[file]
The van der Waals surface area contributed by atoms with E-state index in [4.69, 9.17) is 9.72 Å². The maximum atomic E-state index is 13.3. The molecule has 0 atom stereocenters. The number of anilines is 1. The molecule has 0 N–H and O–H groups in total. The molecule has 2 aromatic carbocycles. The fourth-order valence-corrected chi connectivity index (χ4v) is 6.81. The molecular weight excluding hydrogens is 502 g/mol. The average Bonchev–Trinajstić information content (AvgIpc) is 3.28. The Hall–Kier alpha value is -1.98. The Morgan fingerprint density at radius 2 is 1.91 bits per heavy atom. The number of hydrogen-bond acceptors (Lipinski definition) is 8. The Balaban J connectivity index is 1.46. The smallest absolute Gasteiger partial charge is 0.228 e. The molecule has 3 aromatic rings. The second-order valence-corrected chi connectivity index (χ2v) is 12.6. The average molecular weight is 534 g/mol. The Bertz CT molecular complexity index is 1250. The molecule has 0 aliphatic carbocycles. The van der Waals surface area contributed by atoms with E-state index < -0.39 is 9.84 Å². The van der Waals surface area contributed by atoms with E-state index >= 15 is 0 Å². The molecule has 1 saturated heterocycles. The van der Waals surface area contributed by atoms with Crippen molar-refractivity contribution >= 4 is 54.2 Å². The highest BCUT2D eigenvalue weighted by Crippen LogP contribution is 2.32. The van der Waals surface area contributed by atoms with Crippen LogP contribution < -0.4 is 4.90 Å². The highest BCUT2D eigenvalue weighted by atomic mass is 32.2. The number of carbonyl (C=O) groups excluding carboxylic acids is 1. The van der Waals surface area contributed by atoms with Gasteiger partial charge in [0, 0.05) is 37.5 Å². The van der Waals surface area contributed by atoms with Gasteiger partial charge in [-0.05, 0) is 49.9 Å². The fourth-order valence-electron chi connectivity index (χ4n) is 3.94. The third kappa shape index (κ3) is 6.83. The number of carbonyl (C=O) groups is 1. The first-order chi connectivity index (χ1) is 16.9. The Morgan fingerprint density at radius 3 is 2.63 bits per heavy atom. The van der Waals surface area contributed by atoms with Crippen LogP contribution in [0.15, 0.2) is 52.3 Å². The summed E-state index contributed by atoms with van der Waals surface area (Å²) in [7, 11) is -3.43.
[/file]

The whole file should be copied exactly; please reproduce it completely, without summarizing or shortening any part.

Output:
The van der Waals surface area contributed by atoms with E-state index in [4.69, 9.17) is 9.72 Å². The maximum atomic E-state index is 13.3. The molecule has 0 atom stereocenters. The number of anilines is 1. The molecule has 0 N–H and O–H groups in total. The molecule has 2 aromatic carbocycles. The fourth-order valence-corrected chi connectivity index (χ4v) is 6.81. The molecular weight excluding hydrogens is 502 g/mol. The average Bonchev–Trinajstić information content (AvgIpc) is 3.28. The Hall–Kier alpha value is -1.98. The Morgan fingerprint density at radius 2 is 1.91 bits per heavy atom. The number of hydrogen-bond acceptors (Lipinski definition) is 8. The Balaban J connectivity index is 1.46. The smallest absolute Gasteiger partial charge is 0.228 e. The molecule has 3 aromatic rings. The second-order valence-corrected chi connectivity index (χ2v) is 12.6. The average molecular weight is 534 g/mol. The Bertz CT molecular complexity index is 1250. The molecule has 0 aliphatic carbocycles. The van der Waals surface area contributed by atoms with E-state index < -0.39 is 9.84 Å². The van der Waals surface area contributed by atoms with E-state index >= 15 is 0 Å². The molecule has 1 saturated heterocycles. The van der Waals surface area contributed by atoms with Crippen molar-refractivity contribution >= 4 is 54.2 Å². The highest BCUT2D eigenvalue weighted by Crippen LogP contribution is 2.32. The van der Waals surface area contributed by atoms with Crippen LogP contribution < -0.4 is 4.90 Å². The highest BCUT2D eigenvalue weighted by atomic mass is 32.2. The number of carbonyl (C=O) groups excluding carboxylic acids is 1. The van der Waals surface area contributed by atoms with Gasteiger partial charge in [0, 0.05) is 37.5 Å². The van der Waals surface area contributed by atoms with Gasteiger partial charge in [-0.05, 0) is 49.9 Å². The fourth-order valence-electron chi connectivity index (χ4n) is 3.94. The third kappa shape index (κ3) is 6.83. The number of carbonyl (C=O) groups is 1. The first-order chi connectivity index (χ1) is 16.9. The Morgan fingerprint density at radius 3 is 2.63 bits per heavy atom. The van der Waals surface area contributed by atoms with Crippen LogP contribution in [0.15, 0.2) is 52.3 Å². The summed E-state index contributed by atoms with van der Waals surface area (Å²) in [7, 11) is -3.43.